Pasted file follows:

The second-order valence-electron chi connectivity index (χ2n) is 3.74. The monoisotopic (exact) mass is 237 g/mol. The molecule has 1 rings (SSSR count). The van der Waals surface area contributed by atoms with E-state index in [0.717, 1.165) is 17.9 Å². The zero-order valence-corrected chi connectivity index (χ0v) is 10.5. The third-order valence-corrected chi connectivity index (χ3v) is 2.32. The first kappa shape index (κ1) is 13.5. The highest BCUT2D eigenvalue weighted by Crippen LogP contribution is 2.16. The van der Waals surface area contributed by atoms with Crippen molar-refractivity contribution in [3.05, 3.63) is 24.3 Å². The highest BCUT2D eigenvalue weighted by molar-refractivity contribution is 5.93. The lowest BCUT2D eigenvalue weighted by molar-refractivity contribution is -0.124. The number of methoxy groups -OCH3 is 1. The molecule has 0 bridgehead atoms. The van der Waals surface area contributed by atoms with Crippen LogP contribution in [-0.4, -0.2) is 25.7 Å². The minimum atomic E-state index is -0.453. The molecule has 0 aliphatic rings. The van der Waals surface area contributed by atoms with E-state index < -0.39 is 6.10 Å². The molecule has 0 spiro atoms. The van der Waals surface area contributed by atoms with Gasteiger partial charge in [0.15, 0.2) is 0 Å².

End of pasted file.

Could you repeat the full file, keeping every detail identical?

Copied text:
The second-order valence-electron chi connectivity index (χ2n) is 3.74. The monoisotopic (exact) mass is 237 g/mol. The molecule has 1 rings (SSSR count). The van der Waals surface area contributed by atoms with E-state index in [0.717, 1.165) is 17.9 Å². The zero-order valence-corrected chi connectivity index (χ0v) is 10.5. The third-order valence-corrected chi connectivity index (χ3v) is 2.32. The first kappa shape index (κ1) is 13.5. The highest BCUT2D eigenvalue weighted by Crippen LogP contribution is 2.16. The van der Waals surface area contributed by atoms with Crippen molar-refractivity contribution in [3.05, 3.63) is 24.3 Å². The highest BCUT2D eigenvalue weighted by molar-refractivity contribution is 5.93. The lowest BCUT2D eigenvalue weighted by molar-refractivity contribution is -0.124. The number of methoxy groups -OCH3 is 1. The molecule has 0 bridgehead atoms. The van der Waals surface area contributed by atoms with Crippen LogP contribution in [-0.4, -0.2) is 25.7 Å². The minimum atomic E-state index is -0.453. The molecule has 0 aliphatic rings. The van der Waals surface area contributed by atoms with E-state index < -0.39 is 6.10 Å². The molecule has 0 spiro atoms. The van der Waals surface area contributed by atoms with Gasteiger partial charge in [0.15, 0.2) is 0 Å².